he mystical view of the primordial Torah is quite transformative. Torah as God speaks it is beyond any language, and that includes the Hebrew of our own Torah-text. The written Torah is itself commentary (italics added), the interpretation that Moses and ancient Israel gave to the transverbal utterances of God.The ookof Deuteronomy purports to be a record of Moses addressing the children of Israel upon the plains of Moab, across the Jordan River from the Promised Land, shortly before his death at the age of 120. Yet, by general scholarly agreement (both Jewish and non-Jewish), Deuteronomy was in fact written some six hundred years later (!) during the reign of King Josiah, who ruled the Kingdom of Judah from 640 to 608 BCE. Josiah reign was marked by three important developments: first, Josiah aggressive campaign of military expansionism; second, a determined effort in bringing the HWHcult under the central authority of Jerusalem; and lastly, a bitter struggle against the wide-spread and common practice of the Israelites to worship other gods in addition to YHWH (even some seven centuries after Moses supposedly smashed the Tablets of the Law at the sight of the golden calf). According to biblical scholars, clear allusions to all of these three developments are to be found within the text of Deuteronomy. According to this scholarly interpretation, Deuteronomy should be understood, consequently, as a political, religious, and social exhortation, addressed to its audience in the 7th century BCE, but employing the figure of the mythical Moses as narrator for dramatic and authoritative effect. The conquest of Canaan, for example, described with such brutality in this week parsha, is therefore not an actual record of Joshua and Israel conquest, for which there is scant historical evidence (see The Bible Unearthed, p. 72-96, by Israeli archeologists Israel Finkelstein and Neil Asher Silberman), but rather a thinly disguised account of Josiah expansionism.

Yet, even as we recoil from the cruelty in the text of Deut. 7:1-2, quoted at the beginning, we are immediately drawn back into engagement with the text in Deut. 9:4. Here, with the conquest of Canaan complete, God explicitly warns the Children of Israel ot to say to themselves, he Lord has enabled us to posses this land because of our virtues. The JPS Torah Commentary on Deuteronomy further states that:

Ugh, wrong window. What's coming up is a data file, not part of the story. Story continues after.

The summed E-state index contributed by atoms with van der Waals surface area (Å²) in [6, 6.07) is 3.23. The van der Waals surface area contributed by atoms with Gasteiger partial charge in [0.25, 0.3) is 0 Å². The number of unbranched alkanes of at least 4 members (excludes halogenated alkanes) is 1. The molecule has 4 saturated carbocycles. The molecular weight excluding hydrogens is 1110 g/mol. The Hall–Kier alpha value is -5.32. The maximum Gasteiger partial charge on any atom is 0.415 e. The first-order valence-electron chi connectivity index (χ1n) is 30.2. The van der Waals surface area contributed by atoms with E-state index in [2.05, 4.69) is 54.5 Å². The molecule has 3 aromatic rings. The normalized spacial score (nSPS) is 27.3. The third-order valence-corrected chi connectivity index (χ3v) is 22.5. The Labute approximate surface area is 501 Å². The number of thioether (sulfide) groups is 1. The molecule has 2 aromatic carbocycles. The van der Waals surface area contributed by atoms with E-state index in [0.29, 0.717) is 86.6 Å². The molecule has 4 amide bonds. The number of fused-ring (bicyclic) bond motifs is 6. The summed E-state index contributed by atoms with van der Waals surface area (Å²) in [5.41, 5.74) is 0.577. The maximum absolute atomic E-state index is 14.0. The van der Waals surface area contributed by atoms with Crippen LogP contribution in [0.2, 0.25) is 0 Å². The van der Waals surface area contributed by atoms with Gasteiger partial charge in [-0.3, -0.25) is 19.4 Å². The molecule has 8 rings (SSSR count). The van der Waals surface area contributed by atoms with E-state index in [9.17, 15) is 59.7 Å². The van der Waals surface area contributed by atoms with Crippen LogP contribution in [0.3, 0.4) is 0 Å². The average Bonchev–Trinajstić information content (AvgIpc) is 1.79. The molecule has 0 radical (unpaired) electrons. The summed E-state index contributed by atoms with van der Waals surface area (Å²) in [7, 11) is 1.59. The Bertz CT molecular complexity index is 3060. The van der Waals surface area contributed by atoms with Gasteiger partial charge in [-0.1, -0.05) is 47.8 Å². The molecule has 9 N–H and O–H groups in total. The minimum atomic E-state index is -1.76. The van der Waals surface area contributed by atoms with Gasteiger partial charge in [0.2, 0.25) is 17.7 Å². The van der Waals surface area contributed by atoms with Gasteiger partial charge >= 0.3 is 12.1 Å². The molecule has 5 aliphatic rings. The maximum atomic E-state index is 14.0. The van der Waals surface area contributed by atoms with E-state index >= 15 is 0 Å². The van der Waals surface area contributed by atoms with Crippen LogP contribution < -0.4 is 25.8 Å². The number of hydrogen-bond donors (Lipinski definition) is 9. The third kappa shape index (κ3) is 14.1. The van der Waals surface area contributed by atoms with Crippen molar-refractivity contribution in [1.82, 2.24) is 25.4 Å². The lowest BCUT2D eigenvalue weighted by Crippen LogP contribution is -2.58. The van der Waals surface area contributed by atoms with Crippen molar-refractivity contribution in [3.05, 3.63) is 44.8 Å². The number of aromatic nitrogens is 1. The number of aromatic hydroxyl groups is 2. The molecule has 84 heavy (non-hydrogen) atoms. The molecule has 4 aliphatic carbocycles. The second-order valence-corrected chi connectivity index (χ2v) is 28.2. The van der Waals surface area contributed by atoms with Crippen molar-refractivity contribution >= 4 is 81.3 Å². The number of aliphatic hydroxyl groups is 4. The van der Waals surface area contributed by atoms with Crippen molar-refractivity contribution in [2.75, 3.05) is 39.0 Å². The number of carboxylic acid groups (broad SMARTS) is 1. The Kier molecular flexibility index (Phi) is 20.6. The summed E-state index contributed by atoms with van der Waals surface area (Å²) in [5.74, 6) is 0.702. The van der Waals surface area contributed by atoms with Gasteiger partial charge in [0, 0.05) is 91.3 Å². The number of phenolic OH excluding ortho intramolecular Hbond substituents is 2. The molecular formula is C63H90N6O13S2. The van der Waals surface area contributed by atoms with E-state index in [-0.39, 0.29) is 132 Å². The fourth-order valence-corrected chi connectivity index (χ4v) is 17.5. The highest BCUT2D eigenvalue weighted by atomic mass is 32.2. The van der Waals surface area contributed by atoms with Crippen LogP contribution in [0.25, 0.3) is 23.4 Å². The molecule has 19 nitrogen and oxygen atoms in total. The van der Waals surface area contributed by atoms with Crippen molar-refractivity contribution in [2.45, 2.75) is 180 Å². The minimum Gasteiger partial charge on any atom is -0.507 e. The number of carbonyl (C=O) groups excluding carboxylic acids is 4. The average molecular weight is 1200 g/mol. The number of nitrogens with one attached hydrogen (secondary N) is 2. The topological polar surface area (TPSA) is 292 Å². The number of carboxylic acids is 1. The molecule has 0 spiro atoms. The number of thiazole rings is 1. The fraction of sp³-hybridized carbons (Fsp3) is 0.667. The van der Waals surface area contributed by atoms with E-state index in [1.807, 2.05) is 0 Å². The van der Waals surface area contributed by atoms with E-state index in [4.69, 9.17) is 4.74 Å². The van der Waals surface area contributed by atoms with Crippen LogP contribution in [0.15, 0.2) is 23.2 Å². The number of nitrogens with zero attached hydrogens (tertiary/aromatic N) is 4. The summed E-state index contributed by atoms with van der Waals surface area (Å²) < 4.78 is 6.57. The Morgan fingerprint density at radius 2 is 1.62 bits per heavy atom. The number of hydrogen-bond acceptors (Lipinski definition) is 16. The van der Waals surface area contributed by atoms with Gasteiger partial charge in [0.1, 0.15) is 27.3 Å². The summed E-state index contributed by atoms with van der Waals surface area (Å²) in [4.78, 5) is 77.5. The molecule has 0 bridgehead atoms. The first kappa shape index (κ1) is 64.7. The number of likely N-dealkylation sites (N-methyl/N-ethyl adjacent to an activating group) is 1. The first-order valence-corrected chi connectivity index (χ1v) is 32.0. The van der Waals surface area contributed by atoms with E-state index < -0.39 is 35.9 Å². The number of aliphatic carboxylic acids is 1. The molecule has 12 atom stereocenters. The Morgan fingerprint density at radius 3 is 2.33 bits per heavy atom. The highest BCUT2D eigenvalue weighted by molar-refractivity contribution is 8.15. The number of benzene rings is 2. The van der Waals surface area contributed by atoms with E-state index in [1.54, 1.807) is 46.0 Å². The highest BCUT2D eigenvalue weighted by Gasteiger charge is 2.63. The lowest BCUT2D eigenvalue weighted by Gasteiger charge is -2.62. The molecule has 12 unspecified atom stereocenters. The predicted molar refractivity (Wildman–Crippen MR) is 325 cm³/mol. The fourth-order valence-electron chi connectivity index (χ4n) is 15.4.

ere Moses preaches against the feeling of self-righteousness that defeating the Canaanites might engender. He states that victory can be no proof of virtue, for Israel history has been one of continuous provocation and rebellion.No Israeli peace activist could invent such a profound warning about the dangers inherent in Israeli policy, when, intoxicated with the lightening military victory of June 1967 and the conquest of East Jerusalem, the West Bank, Gaza and the Golan, Israel undertook its ill-advised and illegal settlement policy in the occupied territories with the full financial and moral support of world Jewry. Expelling thousands, confiscating land, bulldozing homes, destroying orchards, building y-passroads to link far-flung Jewish outposts, the real object of Israel settlement policy was always to forever forestall the emergence of an independent, viable, contiguous State of Palestine living in peace next to Israel. And when we read further on in Deuteronomy that, ou must befriend the stranger, for you were strangers in the land of Egypt(Deut. 10:19), the real tragedy, the real sadness, of Israel occupation becomes all too readily apparent.

A Jewish response to the Israel/Palestine conflict demands an engagement both with the hard realities of history and politics, controversial as they may be, as well as with texts and traditions of our people. A community that eschews controversy betrays the very values that make it both worthwhile and enjoyable to be part of that Jewish community in the first place. The UJA slogan, e are One,perhaps effective in fundraising, is fundamentally anti-democratic and betrays the logic of Jewish history itself, dialectically lurching from Hellenist vs Maccabbee, to Pharisee vs Saducee, to rabbinic vs karaite, to Hassid vs misnogid (anti-Hassid), to orthodoxy vs haskalah (The Jewish Enlightenment of the 18th and 19th centuries), to Zionist vs Bundist, to haredim (ultra-orthodox) vs secular in modern Israel.

The challenge before this community, as it is for the Jewish people as a whole, is not how to avoid controversy and achieve unity (one of my teachers, Professor Y. Leibowitz, z, described the quest for national unity in Israel as he golden calf of Israeli politics, but rather, how to debate the great issues of the day (Israel occupation of the Palestinian people, the place of religion in the State of Israel, the struggle for racial and economic justice in America) with civility and a respect for opposing views.


1. Is it important to you whether the events in the Bible actually happened in the manner in which they are described in the text? If no, why? If yes, why?

2. Are you ethically bothered by biblical texts that appear to contradict your own values (for instance, the justification for slavery in Leviticus 25:44-46)? If no, why? If yes, why?

3. If it is legitimate in Jewish tradition to reinterpret the meaning of biblical texts, is this act of revision open to everyone? Are all interpretations as valid as all others? What criteria should we use to judge the interpretation?

Jacob Bender is a video producer, photographer, Jewish educator, and husband to Katharina and father to Dalia Rosa. He is currently working on eason and Revelation,a documentary film about the lives of three medieval philosophers: Averroes the Muslim, Moses Maimonides the Jew, and Thomas Aquinas the Christian. He can be reached at